Artists from all walks of life had the chance to weigh in on the GNWT’s new arts strategy during a meeting in Hay River over the weekend.

For the past month, the department of Industry, Tourism and Investment (ITI) has been travelling to communities across the territory to conduct roundtable discussions about the new strategy.

“All ideas are basically out there on the table,” said Johanna Tiemessen, ITI’s manager or arts and crafts programming and economic diversification.

Peter Magill, right and Simon Lepage take part in a discussion group as part of a public consultation on the GNWT’s new arts strategy in Hay River on July 7. Cody Punter/NNSL photo

“The engagement sessions that we’re conducting are an open space model. Which means that people that attend are given the opportunity to champion a cause in the arts. Whether it’s artists, or retailers or volunteers. Anything that you can think of from an arts standpoint.”

A total of eight people showed up to give their input on the strategy on Sunday night, including Peter Magill.

“I wanted to talk about how we change or grow or maintain the artist community, particularly in Hay River but also in the Northwest Territories in general,” Magill told The Hub.

Magill, who has been on the board of Hay Days for the past few years, said he showed up to suggest creating more spaces for artists to ply their trade.

“Right now, most people are working from their homes,” he said.

He added that he would like to see the government become more engaged with artists in helping them access funding that is already available to them.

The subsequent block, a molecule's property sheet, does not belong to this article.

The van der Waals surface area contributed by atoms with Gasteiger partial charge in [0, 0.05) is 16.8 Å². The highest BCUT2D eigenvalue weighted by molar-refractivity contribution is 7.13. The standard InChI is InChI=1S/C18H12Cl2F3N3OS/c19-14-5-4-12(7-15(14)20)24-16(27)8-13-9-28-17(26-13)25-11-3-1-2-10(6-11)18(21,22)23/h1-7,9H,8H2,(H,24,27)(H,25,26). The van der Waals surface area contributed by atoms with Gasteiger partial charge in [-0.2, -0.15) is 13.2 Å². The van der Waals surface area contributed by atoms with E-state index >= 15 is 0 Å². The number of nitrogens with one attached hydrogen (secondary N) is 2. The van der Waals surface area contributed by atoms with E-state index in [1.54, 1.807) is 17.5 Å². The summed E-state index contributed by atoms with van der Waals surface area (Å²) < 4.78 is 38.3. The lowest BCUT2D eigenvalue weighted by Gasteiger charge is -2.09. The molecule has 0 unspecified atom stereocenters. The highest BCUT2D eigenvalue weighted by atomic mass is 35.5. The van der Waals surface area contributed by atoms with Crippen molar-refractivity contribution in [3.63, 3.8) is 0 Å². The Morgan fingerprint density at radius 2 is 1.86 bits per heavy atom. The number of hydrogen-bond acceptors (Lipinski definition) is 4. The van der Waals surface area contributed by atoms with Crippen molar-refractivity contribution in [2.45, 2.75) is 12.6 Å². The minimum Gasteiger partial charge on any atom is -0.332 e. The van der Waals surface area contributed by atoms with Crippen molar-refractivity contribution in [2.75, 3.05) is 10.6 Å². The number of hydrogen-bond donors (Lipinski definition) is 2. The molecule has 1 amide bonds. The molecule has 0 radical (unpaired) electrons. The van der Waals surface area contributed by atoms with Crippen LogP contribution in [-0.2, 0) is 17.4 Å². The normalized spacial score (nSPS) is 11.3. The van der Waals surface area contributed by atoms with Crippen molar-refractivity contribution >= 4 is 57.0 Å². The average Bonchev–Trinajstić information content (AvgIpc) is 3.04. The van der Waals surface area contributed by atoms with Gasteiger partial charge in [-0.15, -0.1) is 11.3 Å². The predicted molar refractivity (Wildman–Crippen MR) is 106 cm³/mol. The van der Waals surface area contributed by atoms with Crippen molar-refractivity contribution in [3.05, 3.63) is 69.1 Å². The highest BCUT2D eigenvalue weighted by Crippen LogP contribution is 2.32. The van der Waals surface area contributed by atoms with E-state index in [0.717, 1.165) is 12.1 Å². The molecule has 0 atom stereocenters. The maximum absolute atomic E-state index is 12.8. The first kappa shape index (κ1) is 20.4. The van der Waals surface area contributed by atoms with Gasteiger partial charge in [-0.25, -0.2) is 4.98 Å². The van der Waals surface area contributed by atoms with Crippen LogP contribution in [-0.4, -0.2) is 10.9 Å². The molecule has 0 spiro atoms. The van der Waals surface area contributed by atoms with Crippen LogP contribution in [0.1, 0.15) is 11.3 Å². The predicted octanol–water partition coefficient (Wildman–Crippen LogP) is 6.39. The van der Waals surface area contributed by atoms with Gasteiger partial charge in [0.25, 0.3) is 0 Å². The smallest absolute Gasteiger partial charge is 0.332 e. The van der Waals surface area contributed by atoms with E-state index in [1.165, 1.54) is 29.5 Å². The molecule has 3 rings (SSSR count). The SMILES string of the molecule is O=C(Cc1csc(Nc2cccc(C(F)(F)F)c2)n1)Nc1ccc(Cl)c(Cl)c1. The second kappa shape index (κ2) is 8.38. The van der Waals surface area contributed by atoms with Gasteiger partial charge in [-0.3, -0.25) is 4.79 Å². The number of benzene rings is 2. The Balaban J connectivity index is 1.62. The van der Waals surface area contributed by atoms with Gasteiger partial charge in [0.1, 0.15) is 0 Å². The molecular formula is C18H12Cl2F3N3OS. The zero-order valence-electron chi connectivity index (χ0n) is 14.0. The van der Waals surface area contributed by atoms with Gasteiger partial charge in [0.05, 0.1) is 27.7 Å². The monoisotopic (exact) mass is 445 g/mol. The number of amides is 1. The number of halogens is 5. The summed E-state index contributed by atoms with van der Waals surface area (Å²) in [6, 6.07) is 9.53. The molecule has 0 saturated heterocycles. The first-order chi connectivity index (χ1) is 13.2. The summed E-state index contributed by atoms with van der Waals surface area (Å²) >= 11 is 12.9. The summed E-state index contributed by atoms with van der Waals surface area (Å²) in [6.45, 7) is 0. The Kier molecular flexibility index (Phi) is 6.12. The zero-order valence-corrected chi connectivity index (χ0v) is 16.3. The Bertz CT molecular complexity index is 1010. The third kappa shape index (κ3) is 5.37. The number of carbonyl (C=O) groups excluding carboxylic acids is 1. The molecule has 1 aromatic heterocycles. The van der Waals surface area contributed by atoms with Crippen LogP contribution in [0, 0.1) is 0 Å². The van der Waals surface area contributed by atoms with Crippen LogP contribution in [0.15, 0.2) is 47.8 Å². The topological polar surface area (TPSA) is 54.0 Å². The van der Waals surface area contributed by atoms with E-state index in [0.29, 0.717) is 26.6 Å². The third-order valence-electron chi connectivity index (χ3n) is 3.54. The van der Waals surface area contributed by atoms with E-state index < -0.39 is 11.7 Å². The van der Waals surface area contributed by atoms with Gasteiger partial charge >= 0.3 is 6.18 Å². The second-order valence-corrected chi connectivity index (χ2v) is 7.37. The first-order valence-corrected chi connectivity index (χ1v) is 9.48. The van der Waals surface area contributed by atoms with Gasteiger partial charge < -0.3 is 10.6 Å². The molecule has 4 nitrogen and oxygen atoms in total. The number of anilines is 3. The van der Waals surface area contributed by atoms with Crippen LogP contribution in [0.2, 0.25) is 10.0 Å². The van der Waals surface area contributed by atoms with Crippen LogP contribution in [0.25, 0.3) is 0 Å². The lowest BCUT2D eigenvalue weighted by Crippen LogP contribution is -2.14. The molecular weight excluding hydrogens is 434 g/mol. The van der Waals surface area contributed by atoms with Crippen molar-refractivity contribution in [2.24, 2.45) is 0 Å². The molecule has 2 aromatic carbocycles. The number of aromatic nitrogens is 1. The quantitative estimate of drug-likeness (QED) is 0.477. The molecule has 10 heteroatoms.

“Most artists are very busy making art and this can be a very intimidating process,” he said.

The GNWT’s arts strategy is a joint initiative between the department of Education, Culture and Employment (ECE) and ITI. It was first implemented in 2004, with a view to addressing issues and opportunities in the sector.

During the 18th Legislative Assembly, the territorial government pledged to update the strategy to better serve the artists and the industry.

“Our current arts strategy didn’t encompass current technology, new ways of making art, new ways of applying traditional techniques to new arts and even new things like fashion,” said Tiemessen.

“It was identified that it should go under review so that our artists can compete in the national and international marketplace.”

That is one of the reasons Barb Low came to the meeting. Low grew up in Aklavik, where all her clothing was homemade by her mother and grandmother.

She has been sewing and selling traditional clothing herself for the past 25 years. However, she would like to be able expand into other markets.

“It’s of strong interest to me because I like to feel like I’m an artisan that is carrying on my legacy,” she said.

One of the points Low raised during the meeting was the importance of communicating how much work goes into making traditional clothing.

She said that if there was a better network connecting artists throughout the territory they would be able to justify getting better paid for their work.

“There’s a lot of people that don’t realize how many hours are put into a product when you put a price on it,” she said.

Last December, 277 people responded an online survey about the arts strategy.

In addition to Hay River, the current delegation is visiting Fort Smith, Fort Simpson, Behchoko Norman Wells, Inuvik and Yellowknife to get feedback in person over the course of the summer.

People can go online until August 9 to add more general feedback and communicate with other artists about the chances they’d like to see.

Once this current round of public consultations is wrapped up, a report will be tabled and brought forward to the legislative assembly where the implementation of the new strategy will be rolled out.